Labdanum has fascinated peo ple for many centuries.Ancient Egyptians used it in their Kyphi incense mixtures and the Hebrews burned it in their temples. It's said to reach deep into our subconscious and bring back memories, feelings, and moods.

Labdanum is widely treasured in the perfume industry as a fixative and ambergris substitute. It's also used in the leather trade to add aroma to hides.

Family: Cistaceae

Synonyms: Rock Rose resin, Sun Rose resin

Parts Used: oleo gum resin

Aroma Description: very complex - rich, balsamic, woody, earthy, marshy, smoky, ambergris, leathery, sweet, flowery, honey, mint fragrance with hints of plum or oak moss after a rain.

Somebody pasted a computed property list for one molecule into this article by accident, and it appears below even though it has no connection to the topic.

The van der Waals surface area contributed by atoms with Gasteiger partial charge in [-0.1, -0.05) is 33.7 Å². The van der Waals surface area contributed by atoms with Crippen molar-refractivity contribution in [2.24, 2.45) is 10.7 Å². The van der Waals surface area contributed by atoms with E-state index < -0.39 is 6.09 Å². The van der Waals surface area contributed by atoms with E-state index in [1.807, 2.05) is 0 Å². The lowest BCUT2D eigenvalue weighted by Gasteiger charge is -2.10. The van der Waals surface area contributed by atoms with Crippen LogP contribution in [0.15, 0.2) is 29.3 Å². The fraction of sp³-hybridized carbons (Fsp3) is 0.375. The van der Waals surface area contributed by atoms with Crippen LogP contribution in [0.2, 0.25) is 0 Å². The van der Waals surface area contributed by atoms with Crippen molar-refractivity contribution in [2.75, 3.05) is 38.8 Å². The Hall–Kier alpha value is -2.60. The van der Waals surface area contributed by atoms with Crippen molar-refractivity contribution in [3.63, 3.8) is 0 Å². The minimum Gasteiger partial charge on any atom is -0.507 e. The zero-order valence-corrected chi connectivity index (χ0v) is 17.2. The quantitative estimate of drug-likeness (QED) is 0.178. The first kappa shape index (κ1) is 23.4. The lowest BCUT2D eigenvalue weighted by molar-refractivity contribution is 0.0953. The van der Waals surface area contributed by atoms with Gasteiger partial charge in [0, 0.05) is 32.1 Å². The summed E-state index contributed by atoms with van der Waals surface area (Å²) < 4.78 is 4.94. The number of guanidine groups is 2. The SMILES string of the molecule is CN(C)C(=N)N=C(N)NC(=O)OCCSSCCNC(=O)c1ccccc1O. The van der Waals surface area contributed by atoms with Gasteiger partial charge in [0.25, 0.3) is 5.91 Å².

Emotional Attributes: strengthening, creativity, relaxation, meditation, sensuous, love

Cosmetic Uses: perfumery, aromatherapy

Culinary Uses: commercial food flavoring for baked goods, soft drinks, ice cream, and candy.

Medicinal Attributes: stimulant, expectorant, with anti-biotic effects. Used to treat diarrhea, and excess mucus.

Element Association: Fire

Magical Associations: spirituality, protection, courage

Astrological Association: Libra, Scorpio, Cancer

Planetary Association: Moon, Mars, Jupiter

Season: Summer, Autumn

Aromatic Note: Base note

Essential Oil: Yes, steam distilled. An absolute is also available, extracted using solvents and alcohol. Labdanum oil, also called Cistus oil, is a very important fixative oil for the perfume industry and also provides them an ambergris and musk oil replacement or enhancer. A different Cistus oil is made from the leaves of the same plant.

Mixes Well With: amber, bay laurel, calamus, cardamom, chamomile, copal-black, iris root, lavender, musk seed, nutmeg, oakmoss, opoponax, patchouli, rosemary, rose, saffron, sandalwood, spikenard, storax, tolu balsam, turmeric, etc.